DIY Sparkly Geode Crystals w/ Polymer Clay


I love collecting minerals, especially geodes.  There is something so magical about minerals and gemstones.  To me, they are like a piece of heaven that fell from the sky.

But as much as I love collecting geodes, they can get pretty expensive so I  I thought it would be great if we could DIY our own! I was inspired by Geode Eggs that I saw from Martha Stewart. Instead of using fragile and tiny egg shells, I wanted to make our own base for these sparkly geodes with polymer clay as a base!

It’s a pretty easy DIY that only involves a few ingredients and a few steps, and the result is so pretty! small-DIY-GEODES-2

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Alum Powder

Polymer clay

-Glue and foam brush

-Measuring cup

Food coloring



1. Take out one block of polymer clay and knead it until it softens. If you want to get a marble look, you can mix two colors of clay together. Once the clay is nice and malleable, use your thumb and palm to press the ball of clay down until you get a flat disk. With your thumb and forefinger, pinch around the edges until you create a bowl-like shape.


2. After forming your bowl, bake the clay by following the instructions on the packet. Make sure to let the clay fully cool down before moving onto the next step.


3. Completely cover the inside of the bowl in glue. You can do this by pouring in a generous amount of glue into the bowl and using the foam brush to spread it around evenly.


4. While the glue is still wet, coat the inside in alum powder.


5. Mix together 1/2 cup of alum powder and one cup of hot water, making sure that the powder completely dissolves in the water.  Then add in about 10-20 drops of food coloring.


6. Once the glue and the alum powder has set, put the bowl into the mixture. Let it sit overnight, then check in the morning how your geodes have crystalized!


Carefully take them out of the solution and let them airdrop for at least 24 hrs.  You can reuse solution by heating it up in the microwave and restating to dissolve the alum.  Add more alum as needed to the solution.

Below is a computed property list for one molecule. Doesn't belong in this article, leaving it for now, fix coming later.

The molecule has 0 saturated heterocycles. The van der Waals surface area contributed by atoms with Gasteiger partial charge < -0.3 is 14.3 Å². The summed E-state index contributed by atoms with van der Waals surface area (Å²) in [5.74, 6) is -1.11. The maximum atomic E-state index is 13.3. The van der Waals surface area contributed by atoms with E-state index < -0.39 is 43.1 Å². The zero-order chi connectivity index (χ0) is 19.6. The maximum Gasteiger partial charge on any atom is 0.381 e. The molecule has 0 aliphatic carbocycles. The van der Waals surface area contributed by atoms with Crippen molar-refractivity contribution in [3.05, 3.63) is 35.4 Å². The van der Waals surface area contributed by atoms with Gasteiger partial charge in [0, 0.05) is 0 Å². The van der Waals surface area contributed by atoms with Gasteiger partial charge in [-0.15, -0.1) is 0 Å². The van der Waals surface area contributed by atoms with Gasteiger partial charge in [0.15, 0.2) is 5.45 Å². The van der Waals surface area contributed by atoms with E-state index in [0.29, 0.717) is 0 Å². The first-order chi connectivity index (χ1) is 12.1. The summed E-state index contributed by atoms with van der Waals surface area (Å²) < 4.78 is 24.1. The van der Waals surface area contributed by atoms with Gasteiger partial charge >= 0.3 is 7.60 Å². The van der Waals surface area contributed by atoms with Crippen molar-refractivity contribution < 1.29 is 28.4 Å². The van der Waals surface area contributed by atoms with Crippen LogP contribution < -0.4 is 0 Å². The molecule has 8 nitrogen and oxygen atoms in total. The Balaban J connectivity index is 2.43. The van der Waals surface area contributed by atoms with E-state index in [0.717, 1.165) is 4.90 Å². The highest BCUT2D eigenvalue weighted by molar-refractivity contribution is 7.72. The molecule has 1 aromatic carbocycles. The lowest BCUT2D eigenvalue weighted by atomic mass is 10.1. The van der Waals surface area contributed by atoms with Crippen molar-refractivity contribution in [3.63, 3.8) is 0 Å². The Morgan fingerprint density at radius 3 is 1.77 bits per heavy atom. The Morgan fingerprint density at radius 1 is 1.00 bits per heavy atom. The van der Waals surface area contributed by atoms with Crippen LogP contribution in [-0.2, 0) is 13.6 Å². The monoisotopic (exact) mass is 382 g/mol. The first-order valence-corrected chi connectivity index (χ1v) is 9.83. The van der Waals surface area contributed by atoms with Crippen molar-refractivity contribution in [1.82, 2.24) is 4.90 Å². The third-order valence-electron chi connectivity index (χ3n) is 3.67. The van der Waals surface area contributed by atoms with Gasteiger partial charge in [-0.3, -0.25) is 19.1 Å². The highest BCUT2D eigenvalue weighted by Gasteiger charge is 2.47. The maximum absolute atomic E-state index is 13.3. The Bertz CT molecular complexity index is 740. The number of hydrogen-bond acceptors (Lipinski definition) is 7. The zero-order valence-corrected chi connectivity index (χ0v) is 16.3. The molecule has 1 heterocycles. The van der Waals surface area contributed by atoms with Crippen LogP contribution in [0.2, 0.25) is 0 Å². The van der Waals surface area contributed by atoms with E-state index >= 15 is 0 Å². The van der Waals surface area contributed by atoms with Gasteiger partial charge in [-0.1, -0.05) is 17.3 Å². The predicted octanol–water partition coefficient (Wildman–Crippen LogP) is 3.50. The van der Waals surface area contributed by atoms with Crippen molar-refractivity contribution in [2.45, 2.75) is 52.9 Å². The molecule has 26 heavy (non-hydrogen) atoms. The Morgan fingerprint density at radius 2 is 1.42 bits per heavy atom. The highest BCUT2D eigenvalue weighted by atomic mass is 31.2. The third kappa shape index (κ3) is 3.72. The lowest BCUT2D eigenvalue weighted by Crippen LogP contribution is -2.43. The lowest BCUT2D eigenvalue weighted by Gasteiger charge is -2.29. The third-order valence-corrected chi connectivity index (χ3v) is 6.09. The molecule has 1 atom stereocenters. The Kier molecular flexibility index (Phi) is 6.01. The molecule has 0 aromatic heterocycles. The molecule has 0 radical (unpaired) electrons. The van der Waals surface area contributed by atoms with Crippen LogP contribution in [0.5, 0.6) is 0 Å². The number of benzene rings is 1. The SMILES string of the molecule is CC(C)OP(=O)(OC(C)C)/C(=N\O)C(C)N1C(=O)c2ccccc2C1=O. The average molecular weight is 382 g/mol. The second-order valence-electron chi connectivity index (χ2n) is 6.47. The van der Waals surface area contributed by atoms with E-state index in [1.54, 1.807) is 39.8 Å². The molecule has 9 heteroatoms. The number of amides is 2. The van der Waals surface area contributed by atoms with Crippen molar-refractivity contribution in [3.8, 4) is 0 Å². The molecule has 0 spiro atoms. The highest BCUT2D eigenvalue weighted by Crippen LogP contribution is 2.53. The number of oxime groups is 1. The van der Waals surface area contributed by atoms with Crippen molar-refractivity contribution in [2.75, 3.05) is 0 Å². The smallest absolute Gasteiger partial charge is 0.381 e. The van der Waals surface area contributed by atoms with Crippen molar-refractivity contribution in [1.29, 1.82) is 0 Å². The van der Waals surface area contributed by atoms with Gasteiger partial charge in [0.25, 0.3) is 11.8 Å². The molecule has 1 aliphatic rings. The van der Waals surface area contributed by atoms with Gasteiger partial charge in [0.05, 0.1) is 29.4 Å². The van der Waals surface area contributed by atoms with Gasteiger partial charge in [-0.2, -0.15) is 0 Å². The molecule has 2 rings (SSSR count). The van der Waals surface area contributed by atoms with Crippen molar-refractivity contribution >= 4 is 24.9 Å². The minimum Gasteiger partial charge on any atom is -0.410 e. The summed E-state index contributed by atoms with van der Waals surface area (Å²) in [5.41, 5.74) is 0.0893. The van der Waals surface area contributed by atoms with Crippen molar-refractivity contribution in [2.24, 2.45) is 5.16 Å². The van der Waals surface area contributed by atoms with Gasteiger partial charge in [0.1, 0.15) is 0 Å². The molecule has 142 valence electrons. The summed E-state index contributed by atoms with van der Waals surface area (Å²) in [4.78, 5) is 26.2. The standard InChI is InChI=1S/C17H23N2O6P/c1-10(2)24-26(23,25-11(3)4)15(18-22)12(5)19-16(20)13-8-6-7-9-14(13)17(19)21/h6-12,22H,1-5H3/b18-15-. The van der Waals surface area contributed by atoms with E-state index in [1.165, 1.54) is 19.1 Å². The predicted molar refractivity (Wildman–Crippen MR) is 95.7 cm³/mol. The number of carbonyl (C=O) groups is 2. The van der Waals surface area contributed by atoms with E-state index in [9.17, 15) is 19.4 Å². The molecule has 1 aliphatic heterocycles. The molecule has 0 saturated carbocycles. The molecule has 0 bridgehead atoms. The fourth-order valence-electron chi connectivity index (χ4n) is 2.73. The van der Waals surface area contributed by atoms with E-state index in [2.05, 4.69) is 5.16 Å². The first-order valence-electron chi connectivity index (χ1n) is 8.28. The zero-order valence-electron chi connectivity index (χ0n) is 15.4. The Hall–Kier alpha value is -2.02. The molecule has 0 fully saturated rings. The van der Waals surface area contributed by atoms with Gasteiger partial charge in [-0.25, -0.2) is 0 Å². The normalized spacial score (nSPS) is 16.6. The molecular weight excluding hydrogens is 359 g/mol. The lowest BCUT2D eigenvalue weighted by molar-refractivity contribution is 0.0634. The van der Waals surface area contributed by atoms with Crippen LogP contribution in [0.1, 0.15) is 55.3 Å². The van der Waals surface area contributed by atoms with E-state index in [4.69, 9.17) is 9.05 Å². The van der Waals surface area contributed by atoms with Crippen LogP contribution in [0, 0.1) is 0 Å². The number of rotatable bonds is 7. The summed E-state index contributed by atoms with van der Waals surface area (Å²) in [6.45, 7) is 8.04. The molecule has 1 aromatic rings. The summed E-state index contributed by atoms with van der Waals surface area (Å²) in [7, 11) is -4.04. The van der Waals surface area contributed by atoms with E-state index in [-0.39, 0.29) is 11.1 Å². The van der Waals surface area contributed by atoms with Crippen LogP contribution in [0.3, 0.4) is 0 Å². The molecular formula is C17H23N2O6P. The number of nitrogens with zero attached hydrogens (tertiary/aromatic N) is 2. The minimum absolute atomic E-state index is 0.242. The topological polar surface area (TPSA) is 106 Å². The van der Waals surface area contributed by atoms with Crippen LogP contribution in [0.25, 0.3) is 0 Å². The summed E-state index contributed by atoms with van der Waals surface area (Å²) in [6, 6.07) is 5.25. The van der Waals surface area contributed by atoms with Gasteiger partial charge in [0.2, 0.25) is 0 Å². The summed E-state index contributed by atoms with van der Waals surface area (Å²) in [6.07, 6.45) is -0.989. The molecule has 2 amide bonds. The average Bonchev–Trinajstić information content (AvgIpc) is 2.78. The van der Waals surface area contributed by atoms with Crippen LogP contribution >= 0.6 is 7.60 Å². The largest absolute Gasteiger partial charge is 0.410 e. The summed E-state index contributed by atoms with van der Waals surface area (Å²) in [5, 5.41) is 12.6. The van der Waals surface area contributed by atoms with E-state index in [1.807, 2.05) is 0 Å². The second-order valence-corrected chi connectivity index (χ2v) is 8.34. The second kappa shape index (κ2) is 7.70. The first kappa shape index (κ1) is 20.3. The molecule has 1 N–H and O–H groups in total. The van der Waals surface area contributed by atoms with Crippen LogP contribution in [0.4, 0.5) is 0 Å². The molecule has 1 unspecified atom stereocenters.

Watch the video here:


16 comments on “DIY Sparkly Geode Crystals w/ Polymer Clay”

  1. Hello! Absolutely love this diy. I tried making these and they did not turn out like yours. I even ordered everything on Amazon. The alum would not completely desolve even with hot water. I let it soak over night and the next day it was a salty mess. Did not crystallize at all. Can you use white elmers glue?

    1. Hi Christie! Hmm, for the Alum step, when you kept mixing it, it didn’t dissolve anymore? Also, overnight, did any crystals form(not just in the geode, but in your container as well?) If nothing crystalized, perhaps the Alum you received was not good. It needs to be the consistency of table salt. The larger flake version dosent work well. Let me know and I will try to keep helping you.

      1. I did this yesterday afternoon, and I woke up in the middle of the night and fished around in the solution, couldn’t find the clay bowl. It dissolved! Knowing that really wasn’t possible, I located it on a nearby table, I forgot to put it in! So, I reheated the alum solution to dissolve the crystals again, and dropped it in. This morning, after about 9 hours, it’s perfect. I intend to do this over and over in different colors. I used white Elmer’s, since I didn’t have the clear, and gel food coloring ‘cuase that’s what I had. Thanks for this tute!

  2. Hello.

    Can you tell me how long you allowed the glue and alum “to set” before submersing them into the liquid?

    Thanks for your help and the post.

  3. I used everything that was needed. BUT…step #5 didn’t work!

    5. Mix together 1/2 cup of alum powder and one cup of hot water, making sure that the powder completely dissolves in the water. Then add in about 10-20 drops of food coloring.

    The alum powder did not dissolve in hot water. I already poured my powder in the hot water and at that point was stuck.

    So I poured the solution into a glass jar and put the glass jar into a pan of water on the stove and boiled the water to dissolve the powder.

    Once dissolved I put in my geode. and let sit overnight. I was happy about the way the powder formed into crystals but they didn’t stick to the clay.

    I will try again this time letting the solution cool off before putting the geode in it. I think the hot water melted the glue and maybe why it didn’t stick.

    I had to add glue on top of the crystals to make them stay.

  4. LOVE THIS! Going to try it today. I also collect (or as my hubby says “hoard”) crystals and minerals. I also work with the polymer clay so both my faves in 1 is a good thing. Thank you for this 🙂

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